Sometimes I think about blogging and then I think that I've done it and then I come here and realize I haven't.

Thursday, September 26, 2013

42

Seeking inspiration. Not finding it.

Googled "Thursday":

“This must be Thursday,” said Arthur to himself, sinking low over his beer. “I never could get the hang of Thursdays.”
― Douglas Adams, The Hitchhiker's Guide to the Galaxy


Wednesday, September 25, 2013

Saturday, September 21, 2013

Something, anything, or nothing

I have so many household tasks that need doing that I don't want to do any of them. I tell myself, Just do something. Anything you do is better than nothing. And I did do a little bit, but much, much more remains to be done.

Meanwhile, this morning I attended the local Walk to Defeat ALS. My oldest brother died of ALS almost 7 years ago, and now a cousin of mine has it, too. It's a terrible disease.

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My brother, a little more than 7 years ago

I am now at the age he was when he died.

Thursday, September 19, 2013

I did it all by myself

My cousin who has been doing my lawn care has resigned from the position, due to other demands on his time, and due to the departure to college of his assistant and son, my first-cousin-once-removed.

While I was thinking about whom to hire in his place, the grass started to get long, so yesterday I did a bold thing and mowed it myself! The lawn is large, so we have a riding mower -- a John Deere, in fact. Nothing runs like a Deere.

Well, I hadn't driven it before, so I searched online for "how to operate a John Deere lawn mower," and I read some instructions and watched a couple videos then went out the shed and figured it out.

I'm kind of proud of myself.

My handiwork.

Monday, September 16, 2013

Serve yourself and save the difference

I didn't get to the grocery store over the weekend, so on my way home from work today I decided to stop at a store that recently opened in Bellingham: WinCo. When I drove in, it was bigger and more monolithic than I expected, and that made me feel like it would be time-consuming to look for the few items I wanted. But, since I had taken the trouble to drive into the parking lot, I parked and went in.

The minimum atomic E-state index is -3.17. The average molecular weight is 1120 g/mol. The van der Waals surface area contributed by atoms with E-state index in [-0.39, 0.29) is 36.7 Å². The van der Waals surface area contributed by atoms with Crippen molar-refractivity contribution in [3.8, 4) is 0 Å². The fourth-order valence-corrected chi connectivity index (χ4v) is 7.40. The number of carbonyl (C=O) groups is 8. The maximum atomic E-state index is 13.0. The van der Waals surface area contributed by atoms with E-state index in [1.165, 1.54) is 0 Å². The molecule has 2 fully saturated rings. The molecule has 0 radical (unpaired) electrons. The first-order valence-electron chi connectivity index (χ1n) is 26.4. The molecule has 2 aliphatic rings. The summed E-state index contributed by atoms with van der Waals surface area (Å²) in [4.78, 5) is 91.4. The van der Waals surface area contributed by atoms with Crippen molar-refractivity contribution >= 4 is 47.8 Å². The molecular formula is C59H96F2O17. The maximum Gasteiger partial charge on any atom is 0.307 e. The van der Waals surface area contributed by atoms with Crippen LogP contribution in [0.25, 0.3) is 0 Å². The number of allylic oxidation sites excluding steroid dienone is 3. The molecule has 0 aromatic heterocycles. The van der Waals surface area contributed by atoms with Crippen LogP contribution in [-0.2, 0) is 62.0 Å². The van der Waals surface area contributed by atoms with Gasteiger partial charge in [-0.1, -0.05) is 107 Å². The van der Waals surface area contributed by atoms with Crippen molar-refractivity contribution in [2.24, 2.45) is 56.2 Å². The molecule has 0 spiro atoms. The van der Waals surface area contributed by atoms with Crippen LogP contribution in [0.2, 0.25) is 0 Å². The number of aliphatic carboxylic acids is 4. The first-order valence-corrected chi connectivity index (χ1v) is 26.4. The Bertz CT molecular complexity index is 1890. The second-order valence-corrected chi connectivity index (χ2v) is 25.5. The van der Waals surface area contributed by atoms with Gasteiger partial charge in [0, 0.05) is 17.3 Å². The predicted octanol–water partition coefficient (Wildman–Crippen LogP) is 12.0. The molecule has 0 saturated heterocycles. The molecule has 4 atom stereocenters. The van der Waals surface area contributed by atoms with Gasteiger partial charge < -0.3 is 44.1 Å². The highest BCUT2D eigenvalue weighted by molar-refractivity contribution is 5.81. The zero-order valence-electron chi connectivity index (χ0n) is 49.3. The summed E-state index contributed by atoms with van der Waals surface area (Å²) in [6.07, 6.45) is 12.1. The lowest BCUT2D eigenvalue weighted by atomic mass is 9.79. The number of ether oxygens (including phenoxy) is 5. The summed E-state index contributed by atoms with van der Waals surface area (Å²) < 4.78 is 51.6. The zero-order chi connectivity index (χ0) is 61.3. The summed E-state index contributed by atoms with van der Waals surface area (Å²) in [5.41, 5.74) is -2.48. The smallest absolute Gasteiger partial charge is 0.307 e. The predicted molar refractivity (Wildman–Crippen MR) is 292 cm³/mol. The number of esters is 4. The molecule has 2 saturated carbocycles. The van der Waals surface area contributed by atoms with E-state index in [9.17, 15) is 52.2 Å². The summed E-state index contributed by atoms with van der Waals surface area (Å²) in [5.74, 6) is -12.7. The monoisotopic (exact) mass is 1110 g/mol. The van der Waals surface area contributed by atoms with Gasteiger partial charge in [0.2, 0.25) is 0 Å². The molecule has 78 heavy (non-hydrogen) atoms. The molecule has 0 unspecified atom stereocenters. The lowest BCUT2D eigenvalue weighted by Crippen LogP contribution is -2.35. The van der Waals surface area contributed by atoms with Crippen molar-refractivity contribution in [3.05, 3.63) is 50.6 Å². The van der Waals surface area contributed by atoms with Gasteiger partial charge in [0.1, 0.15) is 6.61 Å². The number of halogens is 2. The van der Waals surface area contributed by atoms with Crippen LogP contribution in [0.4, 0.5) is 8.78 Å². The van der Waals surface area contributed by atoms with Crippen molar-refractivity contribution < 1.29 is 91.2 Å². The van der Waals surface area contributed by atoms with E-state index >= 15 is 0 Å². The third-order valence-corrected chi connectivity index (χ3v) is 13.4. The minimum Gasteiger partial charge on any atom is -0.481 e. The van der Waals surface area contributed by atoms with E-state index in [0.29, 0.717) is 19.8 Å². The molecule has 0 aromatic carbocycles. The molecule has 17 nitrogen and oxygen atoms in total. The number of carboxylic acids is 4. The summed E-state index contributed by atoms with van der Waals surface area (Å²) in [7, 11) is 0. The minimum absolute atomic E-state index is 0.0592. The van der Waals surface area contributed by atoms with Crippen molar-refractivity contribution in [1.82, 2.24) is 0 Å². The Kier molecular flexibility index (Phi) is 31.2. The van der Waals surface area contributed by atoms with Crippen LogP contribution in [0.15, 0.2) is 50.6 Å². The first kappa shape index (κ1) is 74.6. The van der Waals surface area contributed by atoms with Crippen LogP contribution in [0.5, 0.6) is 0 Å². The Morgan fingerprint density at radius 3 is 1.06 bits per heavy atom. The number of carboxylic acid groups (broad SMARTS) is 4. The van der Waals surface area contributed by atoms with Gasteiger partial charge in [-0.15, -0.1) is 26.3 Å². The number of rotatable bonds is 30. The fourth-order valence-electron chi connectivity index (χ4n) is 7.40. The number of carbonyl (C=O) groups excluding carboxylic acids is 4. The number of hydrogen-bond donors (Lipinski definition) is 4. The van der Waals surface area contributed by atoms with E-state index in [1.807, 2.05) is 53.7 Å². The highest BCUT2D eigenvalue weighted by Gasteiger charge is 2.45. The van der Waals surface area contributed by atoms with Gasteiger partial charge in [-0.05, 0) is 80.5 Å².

It was very large and warehousey, and I walked up and down most of the aisles to see what there was to see, and I found my stuff.

I chose what looked like a reasonably short check-out line and realized that you have to bag your own groceries there. The lady in front of me most efficiently bagged hers, but the cashier had evidently graduated at the bottom of her class from checker school, poor thing. A produce bag full of tomatoes caused a stoppage. She kept looking at the sticker, entering a code, peering at the screen, asking the customer how much it cost per pound, and the re-doing all those steps. She pressed a button for help. She checked the remainder of the items and then continued to try to figure the cost of the tomatoes. She again pushed her help button and finally another woman came to assist. She too entered a code and frowned at the screen, then she looked at a piece of paper, pronounced the price per pound, asked the checker if she knew how to do that, and, finally, between the two of them they got the tomatoes checked out. Then the customer tried to use her debit card and the machine kept buzzing at her, and the cashier told her to start over.